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British ex-soldier still at large after escaping prison on a food truck

A former British soldier awaiting trial on terror charges who escaped from a London prison remained at large Thursday as police stepped up security checks across the United Kingdom amid concerns he may try to flee the country.

Daniel Abed Khalife, 21, was awaiting trial on terrorism-related charges

Former soldier escapes from U.K. prison, triggers massive manhunt

8 hours ago

Duration 1:58

Twenty-one-year-old Daniel Khalife escaped from a U.K. prison, triggering a massive manhunt across the country. Charged with terrorism and other national security offences, experts believe his skills as a former British soldier pose a danger and that someone from the outside may have helped him escape.

A former British soldier awaiting trial on terror charges who escaped from a London prison remained at large Thursday, as police stepped up security checks across the United Kingdom amid concerns he may try to flee the country.

Daniel Abed Khalife, 21, appears to have slipped out of the medium-security Wandsworth Prison Wednesday morning by strapping himself to the underside of a food delivery truck.

The escape has prompted extra security checks at major transport hubs, particularly in and around the port of Dover, the main boat crossing from England to France.

Khalife is accused of planting fake bombs at a military base and of violating Britain's Official Secrets Act by gathering information "that could be useful to an enemy." He was discharged from the British army after his arrest earlier this year and had denied the allegations. His trial is set for November.

Independent investigation into escape

British Justice Secretary Alex Chalk told lawmakers that "no stone must be left unturned in getting to the bottom of what happened," and confirmed that there would be an independent investigation into the incident. He also said "urgent" reviews into prison categorization would be carried out amid questions about why Khalife wasn't being held at a maximum-security facility.

Wandsworth Prison, London, U.K., with police and corrections vehicles parked in front

Chalk said Khalife, who had been working in a kitchen at the prison, escaped at around 7:30 a.m. local time on Wednesday, when a vehicle that had made a delivery left. Shortly afterward, contingency plans for an unaccounted prisoner were activated and police were informed.

Police subsequently stopped and searched the vehicle.

"Strapping was found underneath the vehicle, which appeared to indicate that Daniel Khalife may have held onto the underside of it in order to escape," Chalk said.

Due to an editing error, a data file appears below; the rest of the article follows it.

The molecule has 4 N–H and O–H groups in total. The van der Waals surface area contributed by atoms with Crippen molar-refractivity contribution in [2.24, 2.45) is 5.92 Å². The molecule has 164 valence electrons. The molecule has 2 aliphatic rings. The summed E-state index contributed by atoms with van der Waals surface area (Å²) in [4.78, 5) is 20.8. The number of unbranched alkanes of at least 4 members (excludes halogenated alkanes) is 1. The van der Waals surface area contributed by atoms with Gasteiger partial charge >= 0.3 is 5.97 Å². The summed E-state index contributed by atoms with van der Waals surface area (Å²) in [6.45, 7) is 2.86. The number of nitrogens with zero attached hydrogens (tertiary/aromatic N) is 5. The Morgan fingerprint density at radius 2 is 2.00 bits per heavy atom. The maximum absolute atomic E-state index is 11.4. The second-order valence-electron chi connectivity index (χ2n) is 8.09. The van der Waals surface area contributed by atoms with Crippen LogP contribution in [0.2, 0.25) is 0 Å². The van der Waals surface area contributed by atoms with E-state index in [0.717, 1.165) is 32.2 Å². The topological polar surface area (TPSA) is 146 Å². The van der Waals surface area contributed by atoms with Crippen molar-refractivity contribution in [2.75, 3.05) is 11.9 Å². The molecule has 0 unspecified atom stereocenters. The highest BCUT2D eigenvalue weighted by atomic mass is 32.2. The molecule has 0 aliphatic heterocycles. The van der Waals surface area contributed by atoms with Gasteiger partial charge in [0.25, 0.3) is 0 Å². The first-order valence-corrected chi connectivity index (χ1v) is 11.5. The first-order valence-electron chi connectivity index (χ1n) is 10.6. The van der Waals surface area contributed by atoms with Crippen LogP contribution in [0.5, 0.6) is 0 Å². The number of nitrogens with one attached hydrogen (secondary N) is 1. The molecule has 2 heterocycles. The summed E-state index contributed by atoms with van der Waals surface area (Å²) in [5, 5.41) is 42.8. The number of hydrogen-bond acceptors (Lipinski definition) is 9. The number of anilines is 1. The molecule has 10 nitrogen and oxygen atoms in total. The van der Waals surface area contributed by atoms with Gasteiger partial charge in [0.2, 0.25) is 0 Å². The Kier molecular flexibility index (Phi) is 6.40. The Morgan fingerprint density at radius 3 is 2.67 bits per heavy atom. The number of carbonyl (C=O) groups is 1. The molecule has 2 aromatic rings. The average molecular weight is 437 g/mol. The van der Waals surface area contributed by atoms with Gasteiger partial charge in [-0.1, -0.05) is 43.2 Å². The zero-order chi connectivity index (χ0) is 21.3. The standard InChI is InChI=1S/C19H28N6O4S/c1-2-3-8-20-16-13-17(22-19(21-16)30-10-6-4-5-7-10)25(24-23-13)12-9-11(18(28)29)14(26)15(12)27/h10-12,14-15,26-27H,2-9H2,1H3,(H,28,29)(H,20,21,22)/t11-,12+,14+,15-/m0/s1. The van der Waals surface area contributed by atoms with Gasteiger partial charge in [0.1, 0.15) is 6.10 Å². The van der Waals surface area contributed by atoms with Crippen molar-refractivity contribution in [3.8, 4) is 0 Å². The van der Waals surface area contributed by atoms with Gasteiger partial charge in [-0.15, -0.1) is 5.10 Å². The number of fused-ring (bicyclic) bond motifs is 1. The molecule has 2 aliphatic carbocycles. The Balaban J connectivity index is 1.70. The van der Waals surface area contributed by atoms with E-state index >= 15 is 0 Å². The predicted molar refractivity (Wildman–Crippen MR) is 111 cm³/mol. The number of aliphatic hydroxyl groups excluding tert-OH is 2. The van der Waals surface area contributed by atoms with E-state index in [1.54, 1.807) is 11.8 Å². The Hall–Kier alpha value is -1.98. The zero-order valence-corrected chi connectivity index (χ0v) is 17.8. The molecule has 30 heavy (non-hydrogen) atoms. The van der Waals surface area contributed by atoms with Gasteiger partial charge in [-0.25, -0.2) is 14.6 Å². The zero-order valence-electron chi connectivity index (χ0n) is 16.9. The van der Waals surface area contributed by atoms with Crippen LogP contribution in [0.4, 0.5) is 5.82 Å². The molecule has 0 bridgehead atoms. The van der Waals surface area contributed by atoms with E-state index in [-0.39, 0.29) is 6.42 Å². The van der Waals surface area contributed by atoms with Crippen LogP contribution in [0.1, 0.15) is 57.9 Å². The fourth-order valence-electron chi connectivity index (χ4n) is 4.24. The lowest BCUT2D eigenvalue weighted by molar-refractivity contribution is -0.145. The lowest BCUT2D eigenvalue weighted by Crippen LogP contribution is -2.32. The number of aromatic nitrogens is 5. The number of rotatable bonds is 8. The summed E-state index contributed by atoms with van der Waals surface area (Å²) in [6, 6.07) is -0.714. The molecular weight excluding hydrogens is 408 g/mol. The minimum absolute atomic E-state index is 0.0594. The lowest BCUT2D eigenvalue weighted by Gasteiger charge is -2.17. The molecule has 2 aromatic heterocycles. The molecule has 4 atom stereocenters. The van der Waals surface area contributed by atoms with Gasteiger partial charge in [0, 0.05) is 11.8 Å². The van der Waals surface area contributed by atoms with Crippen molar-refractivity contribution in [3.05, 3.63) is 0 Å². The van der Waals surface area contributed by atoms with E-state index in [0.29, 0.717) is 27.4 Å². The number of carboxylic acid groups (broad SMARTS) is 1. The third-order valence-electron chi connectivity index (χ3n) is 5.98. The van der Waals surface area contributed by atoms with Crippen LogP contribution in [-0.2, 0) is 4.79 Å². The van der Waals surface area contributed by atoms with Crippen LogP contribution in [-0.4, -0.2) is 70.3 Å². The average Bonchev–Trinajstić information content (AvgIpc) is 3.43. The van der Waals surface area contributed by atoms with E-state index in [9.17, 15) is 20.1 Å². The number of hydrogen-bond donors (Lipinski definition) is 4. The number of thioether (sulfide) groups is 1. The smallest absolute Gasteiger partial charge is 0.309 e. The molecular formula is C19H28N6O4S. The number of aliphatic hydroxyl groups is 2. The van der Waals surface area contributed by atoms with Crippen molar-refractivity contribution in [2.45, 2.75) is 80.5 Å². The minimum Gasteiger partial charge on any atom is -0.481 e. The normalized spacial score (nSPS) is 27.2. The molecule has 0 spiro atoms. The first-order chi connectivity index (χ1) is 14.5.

More than 150 investigators and police staff are on the case, according to London Metropolitan Police Commander Dominic Murphy, who is the lead investigator.

"We have issued a nationwide alert that has resulted in increased security at our ports and borders. However, currently, there have not been any confirmed sightings," he said.

Critics flag capacity issues at U.K. prisons

Opposition politicians have sought to pin the blame on the Conservative government, which has been in power since 2010. Many U.K. prisons, including Wandsworth, are over capacity and short of staff.

The escape could hardly have come at a worse time for a government that is already scrambling to get all schools to reopen for the new academic year amid concerns over crumbling concrete.

"It simply beggars belief that a man being held on suspected terror charges was able to escape a prison by clinging to the bottom of a food delivery van," said Shabana Mahmood, the justice spokesperson for the main opposition Labour Party. "How is such an escape even possible?"

A male TV reporter in a suit stands in front of Wandsworth prison, London, U.K., facing a lighting crew worker and a cameraman

Charlie Taylor, who scrutinizes detention facilities in England in his role as the chief inspector of prisons, said staff shortages are "the source of many problems" at Wandsworth. Taylor said it should be standard practice for vehicles entering and leaving the prison to be checked, and that a prisoner has to earn a "certain level of trust" to be allowed to work in a kitchen.

"But the issue that we are particularly concerned about is there are too many prisoners in Wandsworth for the amount of staff who are there," he said. "And that, ultimately, is the source of many of the problems in the jail."

In an annual review, published in July, Wandsworth Prison was deemed to be a "serious concern." The prison, which is in the middle of a residential area, holds around 1,600 defendants appearing at London courts and offenders due to be released in five wings.

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